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Les Filles - 2000
Huile sur toile 125x125
by Claude Lemand, gallerist, art publisher and curator of the Shafic Abboud Retrospective
It was about time that Paris finally dedicates a retrospective exhibition to Shafic Abboud, the foremost Lebanese and Arab painter of the second half of the 20th century. Shafic Abboud’s paintings are a manifesto for freedom, colour, light and joy, as well as being a permanent bridge between the art scenes of France and Lebanon and that of Lebanon and the Middle East. Both Lebanese and Parisian, Shafic Abboud was very attached to Lebanon, to its landscapes, its light and his own childhood memories. With respect to his own wish, it was important that his first retrospective be held in Paris, the city which he had loved, which had welcomed him and recognised his talent.
The exhibition will shed light on Shafic Abboud’s paintings, comprising of more than 160 works of various sizes, dating from all his periods (1948-2003) and coming from many different provenances. Hopefully further exhibitions will present other aspects of the artist’s multifaceted creativity, such as his painter’s books, his prints and lithographs, his ceramics and terracottas, his carpets and tapestries, his sculpture designs, …

Shafic Abboud was from a Lebanese Arab Modern culture. The stories of his grandmother, who was the village’s story-teller, left an indelible mark on him, at a very early age. He was immersed in the very colourful popular culture of the villages of Mount Lebanon and was familiar with the paintings of the travelling story-tellers. The artist’s eye was also strongly influenced by Byzantine icons and traditions from his church. These rites celebrate more the Resurrection and Transfiguration of Christ, rather than the Passion and the Saviour’s sufferings which the Roman Catholic tradition and liturgy glorify. The writings, debates, ideals, hopes and battles characterising the Arab Nahda, a modernist and anti-clerical Renaissance which was initially driven by 19th century Lebanese writers and thinkers, were to later have a significant impact on Abboud’s intellectual education.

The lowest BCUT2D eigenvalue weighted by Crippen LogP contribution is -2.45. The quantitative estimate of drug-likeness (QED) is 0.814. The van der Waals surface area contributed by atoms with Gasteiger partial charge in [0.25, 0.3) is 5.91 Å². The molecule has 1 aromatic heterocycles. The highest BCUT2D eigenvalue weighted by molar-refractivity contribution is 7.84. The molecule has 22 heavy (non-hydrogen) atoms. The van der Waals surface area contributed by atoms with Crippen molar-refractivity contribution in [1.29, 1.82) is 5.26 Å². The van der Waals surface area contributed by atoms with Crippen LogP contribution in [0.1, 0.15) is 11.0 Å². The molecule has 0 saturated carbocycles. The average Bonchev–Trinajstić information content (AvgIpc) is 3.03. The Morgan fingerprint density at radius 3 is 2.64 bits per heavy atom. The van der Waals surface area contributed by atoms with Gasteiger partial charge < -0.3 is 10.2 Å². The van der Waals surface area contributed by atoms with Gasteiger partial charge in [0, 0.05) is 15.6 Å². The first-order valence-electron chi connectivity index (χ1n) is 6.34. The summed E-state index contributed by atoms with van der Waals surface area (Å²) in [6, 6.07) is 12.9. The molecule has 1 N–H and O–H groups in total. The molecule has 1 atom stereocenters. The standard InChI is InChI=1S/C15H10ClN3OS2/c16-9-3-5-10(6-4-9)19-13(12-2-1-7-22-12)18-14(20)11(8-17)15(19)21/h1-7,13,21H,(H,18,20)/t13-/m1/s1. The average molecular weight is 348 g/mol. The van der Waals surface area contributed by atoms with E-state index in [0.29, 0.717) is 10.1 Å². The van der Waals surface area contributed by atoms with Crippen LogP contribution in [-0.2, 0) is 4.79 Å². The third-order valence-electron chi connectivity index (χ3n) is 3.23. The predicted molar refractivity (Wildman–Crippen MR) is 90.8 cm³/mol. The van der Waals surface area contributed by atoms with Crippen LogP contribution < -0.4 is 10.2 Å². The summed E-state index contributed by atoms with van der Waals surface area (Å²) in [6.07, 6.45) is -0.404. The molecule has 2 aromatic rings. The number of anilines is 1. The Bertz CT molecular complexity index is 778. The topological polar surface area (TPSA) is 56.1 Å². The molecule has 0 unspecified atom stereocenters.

Born in 1926 in Lebanon, Shafic Abboud arrived in 1947 in Paris. He blended in perfectly with the city’s artistic life, just as many other artists who had come from all over the world after the Second World War (from North and South America, Europe, Asia and North Africa). This was the second major movement of migration to Paris. France’s capital was still at the time the City of lights and the favourite destination of upcoming artists seeking for modernity, embodied by Claude Monet’s last painting period and by all the Parisian masters of the 20th century. Shafic Abboud had a particular preference for works by Pierre Bonnard, Roger Bissière and Nicolas de Staël. His first personal exhibition as figurative painter took place in Beirut in 1950, whilst his first solo exhibition as abstract painter was held in Paris in 1955. Abboud’s painting gradually moved from the poetic Lebanese figuration towards the lyrical Parisian abstraction, followed by a move from abstraction towards a very subtle and sublime personal “abboudian transfiguration”, which was simultaneously traditional and modern, pagan and sacred.

Like all creators, Shafic Abboud was complex and multiple. He knew how to appreciate the simple joys in life, such as eating well, drinking, loving, being affected by the light in a landscape, a fabric, a face or a woman’s body. He both claimed and wrote, as opposed to other artists who mention the torments of creation, that his happiness was fulfilled in painting and that it put him into a trance, giving him a sensual pleasure similar to that of love. I once told him that his paintings which hung in my gallery brought me a feeling of triumphant euphoria and hence, I had started to hum Lebanese and Arab songs from my childhood. Abboud had replied saying that he also used to sing in Arabic in his studio. It seems that it was almost natural for him that a sense of joy emanated from his paintings for both him and his admirers.

His work is often an invitation to the joy of life, a pagan hedonism yet limited by our frail human condition. However, this does not prevent a tragic element from being present in some of his paintings. These occasionally evoke, in an obvious or subtle way, difficult situations from stages of his life or that of his friends’, the tragic events happening in Lebanon, in the Arab world and in various parts of the World. Although Abboud never overtly put forward his engagements, his oeuvre and his interviews with the Arab press reveal his opinion as well as his political and social concerns.

Shafic Abboud is not the painter of one image, which is then reproduced in stereotypes with multiple variations. He is on a permanent quest. He first experiments, he then gets excited by his discoveries and finally, he doubts and reassesses. However, he is also faithful to different aspects of a series of continuous themes such as seasons, windows, studios, rooms, nights, destroyed cafés, the temperas of the childhood world, the temperas of ancient Arab poets, Simone’s dresses, …